When I was a new freelance writer, I often got very nervous about approaching a source before a pitch was accepted, because I felt like the source would think I was unprofessional if I couldn’t place the piece.

Likewise, it’s going to be difficult for someone like Williams to reach out to a well-known author like Rainbow Rowell without having a well-known publication to back her up.

With that in mind, here’s how I’d improve Williams’ pitch:

To the staff at the Atlantic:

Rainbow Rowell has been having a good couple of years. The Omaha-based young adult author had her first adult novel come out last year, but on October 6 she’s going back to her roots with another YA work.

The Atlantic interviewed Rowell in 2013 for a piece about YA authors who are doing it right. I’d like to follow up that piece with a story about how Rowell’s work has continued to grow, and how her ability to write strong female characters influences both her readership and her commercial success.

I’d reach out to librarians, publishers’ sales reps, and women’s studies professors to speak to the three aspects of Rowell’s success: among readers, among booksellers, and among feminists. I’m also getting in touch with Rowell’s publicity agent in the hopes that Rowell will also be able to contribute to the piece.

I love the way Rowell consistently sets excellent examples for young girls and women in each of her books. I appreciate the power and agency her characters display, and the strong voices Rowell gives each of them. I think your readers will also appreciate a closer look at her work and why it resonates with so many people.

You can see previous work I’ve written on The Billfold, HelloGiggles, and the Addison Recorder. Please let me know if you have any questions. Thanks for your time!

-Meryl Williams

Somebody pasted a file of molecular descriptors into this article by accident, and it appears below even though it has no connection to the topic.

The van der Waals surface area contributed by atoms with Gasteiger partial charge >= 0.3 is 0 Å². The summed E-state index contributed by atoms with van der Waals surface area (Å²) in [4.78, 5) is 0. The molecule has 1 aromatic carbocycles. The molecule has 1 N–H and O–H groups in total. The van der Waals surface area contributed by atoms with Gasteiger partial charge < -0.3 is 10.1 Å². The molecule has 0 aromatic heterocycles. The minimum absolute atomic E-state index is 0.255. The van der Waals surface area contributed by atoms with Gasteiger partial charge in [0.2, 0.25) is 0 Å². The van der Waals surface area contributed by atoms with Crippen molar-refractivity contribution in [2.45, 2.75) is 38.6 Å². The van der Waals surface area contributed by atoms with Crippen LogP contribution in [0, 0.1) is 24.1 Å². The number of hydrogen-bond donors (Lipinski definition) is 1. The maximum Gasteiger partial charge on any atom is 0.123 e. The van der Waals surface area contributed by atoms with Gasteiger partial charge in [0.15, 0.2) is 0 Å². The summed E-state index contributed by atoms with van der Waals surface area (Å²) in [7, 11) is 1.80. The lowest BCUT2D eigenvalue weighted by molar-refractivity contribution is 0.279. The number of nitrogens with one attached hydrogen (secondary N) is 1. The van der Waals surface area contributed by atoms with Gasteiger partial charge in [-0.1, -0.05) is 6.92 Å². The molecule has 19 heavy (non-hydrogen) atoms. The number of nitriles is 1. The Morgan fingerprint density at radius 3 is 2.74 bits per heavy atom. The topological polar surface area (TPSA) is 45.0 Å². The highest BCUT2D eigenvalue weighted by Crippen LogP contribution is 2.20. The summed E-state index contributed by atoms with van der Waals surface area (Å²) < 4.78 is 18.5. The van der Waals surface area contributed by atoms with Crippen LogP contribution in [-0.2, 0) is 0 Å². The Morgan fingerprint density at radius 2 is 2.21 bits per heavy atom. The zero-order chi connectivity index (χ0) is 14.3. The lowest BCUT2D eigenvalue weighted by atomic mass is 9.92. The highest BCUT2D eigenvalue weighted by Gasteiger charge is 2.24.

http://tinyletter.com/TheSleeperHit
http://MerylWilliamsMedia.com/

As you’ll notice, I completely changed the subject of this pitch. Instead of being about what one person hopes will be in a future book, it is now about how a writer found success by writing strong female characters that connected with many people.

This is the first step I’ve taken to help Williams verify her thesis. I also gave Williams a paragraph where she outlines the research she plans to do to ensure her thesis is correct.

Notice the wording of that paragraph: I don’t identify a specific librarian or professor, but I assume Williams will find at least one willing to talk to her about Rowell’s work. (There are a lot of librarians and professors, after all!)

I also write “I am also getting in touch with Rowell’s publicity agent.” The use of present tense is key. If the pitch doesn’t go through, Williams does not have to contact the publicity agent; if it does, she can send the email.

Williams’ response

I asked Williams what she thought of her Pitch Fix, and here’s her response:

Thanks for taking a look at this pitch!

This email pitches a more interesting story, and one I feel like The Atlantic would have cared about more. Plus, it would have been totally doable (and super fun!) to interview a bunch of librarians and academic folks about Rainbow Rowell’s work. I also like the loose wording about getting in touch with Rowell’s people, while making no firm commitment. I’ll need to keep that in mind for future pitches.

Maybe someday when I’m wildly famous, The Atlantic will pay for my thoughts on feminist fictional characters — but until then, this is an article I would have loved writing and reading. The good news is that Rowell has written a book a year since 2011, so maybe I’ll get another shot soon!

To our readers: Do you agree with this month’s Pitch Fix? What advice would you offer Peterson? Also, how do you address potential sources when you pitch?

Got a pitch that’s striking out? If you’d like to be an upcoming Pitch Fix subject, please contact Nicole Dieker at [email protected].